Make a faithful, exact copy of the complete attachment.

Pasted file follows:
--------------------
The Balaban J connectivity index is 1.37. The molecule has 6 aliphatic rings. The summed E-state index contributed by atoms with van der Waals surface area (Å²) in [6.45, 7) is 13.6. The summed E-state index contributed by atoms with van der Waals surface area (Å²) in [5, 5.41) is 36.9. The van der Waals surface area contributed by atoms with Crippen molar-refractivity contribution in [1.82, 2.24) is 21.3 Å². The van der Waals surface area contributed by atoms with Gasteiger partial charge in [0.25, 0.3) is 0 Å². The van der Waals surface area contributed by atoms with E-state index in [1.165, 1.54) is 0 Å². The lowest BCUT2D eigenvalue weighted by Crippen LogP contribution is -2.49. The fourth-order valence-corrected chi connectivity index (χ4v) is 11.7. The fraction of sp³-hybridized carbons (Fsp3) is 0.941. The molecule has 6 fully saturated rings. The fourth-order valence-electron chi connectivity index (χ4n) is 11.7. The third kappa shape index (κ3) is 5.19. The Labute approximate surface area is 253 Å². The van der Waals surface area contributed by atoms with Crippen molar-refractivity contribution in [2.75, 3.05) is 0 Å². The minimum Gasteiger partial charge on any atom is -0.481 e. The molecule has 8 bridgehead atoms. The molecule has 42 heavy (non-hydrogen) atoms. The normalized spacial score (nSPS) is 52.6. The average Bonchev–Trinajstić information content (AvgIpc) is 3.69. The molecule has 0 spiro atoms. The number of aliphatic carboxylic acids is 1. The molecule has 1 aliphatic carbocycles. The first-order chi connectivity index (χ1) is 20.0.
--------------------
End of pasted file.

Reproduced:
The Balaban J connectivity index is 1.37. The molecule has 6 aliphatic rings. The summed E-state index contributed by atoms with van der Waals surface area (Å²) in [6.45, 7) is 13.6. The summed E-state index contributed by atoms with van der Waals surface area (Å²) in [5, 5.41) is 36.9. The van der Waals surface area contributed by atoms with Crippen molar-refractivity contribution in [1.82, 2.24) is 21.3 Å². The van der Waals surface area contributed by atoms with Gasteiger partial charge in [0.25, 0.3) is 0 Å². The van der Waals surface area contributed by atoms with E-state index in [1.165, 1.54) is 0 Å². The lowest BCUT2D eigenvalue weighted by Crippen LogP contribution is -2.49. The fourth-order valence-corrected chi connectivity index (χ4v) is 11.7. The fraction of sp³-hybridized carbons (Fsp3) is 0.941. The molecule has 6 fully saturated rings. The fourth-order valence-electron chi connectivity index (χ4n) is 11.7. The third kappa shape index (κ3) is 5.19. The Labute approximate surface area is 253 Å². The van der Waals surface area contributed by atoms with Crippen molar-refractivity contribution in [2.75, 3.05) is 0 Å². The minimum Gasteiger partial charge on any atom is -0.481 e. The molecule has 8 bridgehead atoms. The molecule has 42 heavy (non-hydrogen) atoms. The normalized spacial score (nSPS) is 52.6. The average Bonchev–Trinajstić information content (AvgIpc) is 3.69. The molecule has 0 spiro atoms. The number of aliphatic carboxylic acids is 1. The molecule has 1 aliphatic carbocycles. The first-order chi connectivity index (χ1) is 20.0.